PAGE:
Simply put, it’s hot outside. Real hot. The kind of hot that tries to sneak into every crevice of the house, that turns blacktop into water, that makes the simplest of tasks — like breathing — a sweaty mess. It’s the kind of hot featured in Body Heat, the crime noir film in which the sultry weather was as much of a star as Kathleen Turner and William Hurt.
I happen to enjoy hot weather, mostly because a) I’m usually cold and b) I’m fortunate to not have to work outside for a living — and thankful for those who must. I, on the other hand, can squeeze in any gardening duties before sunrise or after sunset.
And so each morning, I awake with a song buzzing around my head — and it’s not the cicadas. It’s a classic from Marilyn Monroe:
“We’re havin’ a heat wave, a tropical heat wave. . .”
That’s my cue to begin my primary chore — delivering water to the garden. I’m one of the few people in my neighborhood that does not have a sprinkler system. Why have an entire system to deliver water when I can drag hoses and mobile sprinklers all over the yard, careful to not crush any plants or knock over any pottery along the way? Besides, the old method gives me greater control — and the chance that I might get wet if I have to run through the sprinkler to fine tune my aim.
At least that’s how I approached the heat wave at its start. Since then, I’ve watched the news, and the reporters informed me — in their best end-of-days voices — that this heat wave is the longest one in decades. People are dying. Highways are buckling. Power is failing. Even my local supermarket is conserving energy by turning off large banks of lights. Maybe I need to rethink my summer position.
And with that, my love for extreme heat melted away faster than a Fudgesicle in July. Although the zinnias have held up beautifully (an upcoming “Bloomin’ Update” will celebrate them), the temperatures are starting to take their toll in the garden. Not only is there no night-time relief, there just isn’t enough of me — or water, for that matter — to keep all of my plants sated. Despite my best water brigade efforts, the new grass is burning, the hydrangeas are wilting, and the daylilies are more like half-daylilies. Admire them before noon; they may not make it beyond 3:00.
I also notice that I am eerily alone while I’m outside. My neighbors are absent, although I see their automatic sprinkler systems continuing to operate. I wonder if they’ve adopted a vampire life, emerging after the sun has set. Or have they fled north in search of cooler weather? I hope not, because they’re missing out on some very green lawns.
I shield my eyes from the sun’s glare as I look through the film of ozone that hazes the distance. I’m looking for Rod Serling to appear to let me know that I’ve entered “The Twilight Zone.”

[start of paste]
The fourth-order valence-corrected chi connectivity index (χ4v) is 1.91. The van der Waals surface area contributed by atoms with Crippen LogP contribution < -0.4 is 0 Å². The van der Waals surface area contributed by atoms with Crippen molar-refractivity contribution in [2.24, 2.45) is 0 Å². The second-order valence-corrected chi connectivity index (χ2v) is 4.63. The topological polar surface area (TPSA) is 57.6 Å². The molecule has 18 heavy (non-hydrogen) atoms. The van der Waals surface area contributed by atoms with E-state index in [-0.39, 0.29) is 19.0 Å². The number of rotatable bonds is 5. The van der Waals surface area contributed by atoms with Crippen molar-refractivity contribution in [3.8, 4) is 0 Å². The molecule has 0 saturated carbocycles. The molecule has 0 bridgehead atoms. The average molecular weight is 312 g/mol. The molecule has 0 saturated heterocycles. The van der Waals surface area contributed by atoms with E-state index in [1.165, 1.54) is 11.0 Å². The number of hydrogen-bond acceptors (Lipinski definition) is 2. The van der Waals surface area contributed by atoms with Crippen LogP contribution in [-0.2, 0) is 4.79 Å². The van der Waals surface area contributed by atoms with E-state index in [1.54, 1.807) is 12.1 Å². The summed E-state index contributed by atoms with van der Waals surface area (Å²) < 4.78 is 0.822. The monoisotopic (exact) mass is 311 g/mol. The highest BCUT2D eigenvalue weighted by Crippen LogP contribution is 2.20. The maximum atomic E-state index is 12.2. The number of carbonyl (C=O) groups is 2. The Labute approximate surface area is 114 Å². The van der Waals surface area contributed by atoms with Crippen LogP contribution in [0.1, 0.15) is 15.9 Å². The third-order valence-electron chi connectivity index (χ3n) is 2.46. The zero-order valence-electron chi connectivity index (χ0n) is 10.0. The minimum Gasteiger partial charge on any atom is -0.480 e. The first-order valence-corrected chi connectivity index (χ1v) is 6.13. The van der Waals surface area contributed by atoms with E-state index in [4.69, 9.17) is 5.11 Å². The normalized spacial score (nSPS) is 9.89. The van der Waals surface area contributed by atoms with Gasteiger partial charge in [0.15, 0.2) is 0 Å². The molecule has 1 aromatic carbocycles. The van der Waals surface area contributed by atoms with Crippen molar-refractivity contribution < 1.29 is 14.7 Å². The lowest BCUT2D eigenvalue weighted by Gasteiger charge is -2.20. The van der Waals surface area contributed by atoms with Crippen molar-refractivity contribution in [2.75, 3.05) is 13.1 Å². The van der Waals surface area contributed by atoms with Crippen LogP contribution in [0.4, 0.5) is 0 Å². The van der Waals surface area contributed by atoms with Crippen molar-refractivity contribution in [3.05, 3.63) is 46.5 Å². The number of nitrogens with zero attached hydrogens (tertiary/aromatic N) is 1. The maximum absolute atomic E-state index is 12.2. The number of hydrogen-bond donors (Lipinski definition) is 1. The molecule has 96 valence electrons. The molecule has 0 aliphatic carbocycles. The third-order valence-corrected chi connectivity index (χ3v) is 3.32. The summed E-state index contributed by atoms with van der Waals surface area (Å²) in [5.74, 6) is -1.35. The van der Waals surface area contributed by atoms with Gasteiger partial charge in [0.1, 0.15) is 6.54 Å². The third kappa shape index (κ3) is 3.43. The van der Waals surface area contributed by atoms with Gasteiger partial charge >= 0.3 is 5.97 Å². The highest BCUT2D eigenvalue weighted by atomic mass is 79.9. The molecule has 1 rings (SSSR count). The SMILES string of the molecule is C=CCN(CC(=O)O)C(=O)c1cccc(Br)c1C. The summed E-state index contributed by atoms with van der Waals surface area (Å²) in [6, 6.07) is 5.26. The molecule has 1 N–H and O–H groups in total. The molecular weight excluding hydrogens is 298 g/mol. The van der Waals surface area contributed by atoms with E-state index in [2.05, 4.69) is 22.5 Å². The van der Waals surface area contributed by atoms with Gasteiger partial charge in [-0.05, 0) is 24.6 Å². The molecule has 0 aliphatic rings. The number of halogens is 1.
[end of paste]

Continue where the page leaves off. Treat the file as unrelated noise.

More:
One of my favorite episodes from that series is all about heat. In “The Midnight Sun,” a young woman and an elderly neighbor are trying to hold on as the world, knocked out of its orbit and headed toward the sun, burns up under increasingly heated temperatures. (The kicker is that the earth was knocked away from the sun and the young lady is actually delirious with a very high fever.)
Fortunately, I have someone “The Twilight Zone” characters didn’t have. I have Jim Cantore of The Weather Channel — who is a bit like Rod Serling. Like Rod, if Jim shows up outside your door, you know some weird stuff is about to go down.
In a recent report, Jim explained that the heat wave is the result of an enormous high pressure system stalled over the eastern half of the country, acting like a bubble that was not only heating up, but trapping the heat inside of it — a kind of meteorological Under the Dome, if you will.
Whew, I say to myself, that’s a relief. At least the earth is still in its orbit.
He then finished his report: “This thing is getting bigger!”
A few things, Jim. First, when you say a sentence like that, it sounds like bad dialogue from a b-movie. Second, your tone of voice really doesn’t make me feel calm. I mean, I was feeling pretty good about the earth staying in its orbit, but you’re making this high pressure dome sound like the high pressure dome that ate the world.
Hope for relief came in tonight’s weather forecast, with promises of cooler temperatures by the end of the weekend.
Truthfully, I don’t want cooler temperatures. I don’t want summer to rush away.
Besides, cooler weather will be coming all too soon. It’s called autumn, followed by winter. Speaking of winter, this was the view from my front window a few months ago. It kind of looks like an earth moving away from the sun.
Until then, I’ll happily hydrate, wear light-colored clothing, and hope for the best with my plants. And if Rod Serling or Jim Cantore knocks on my door, I’ll let you know.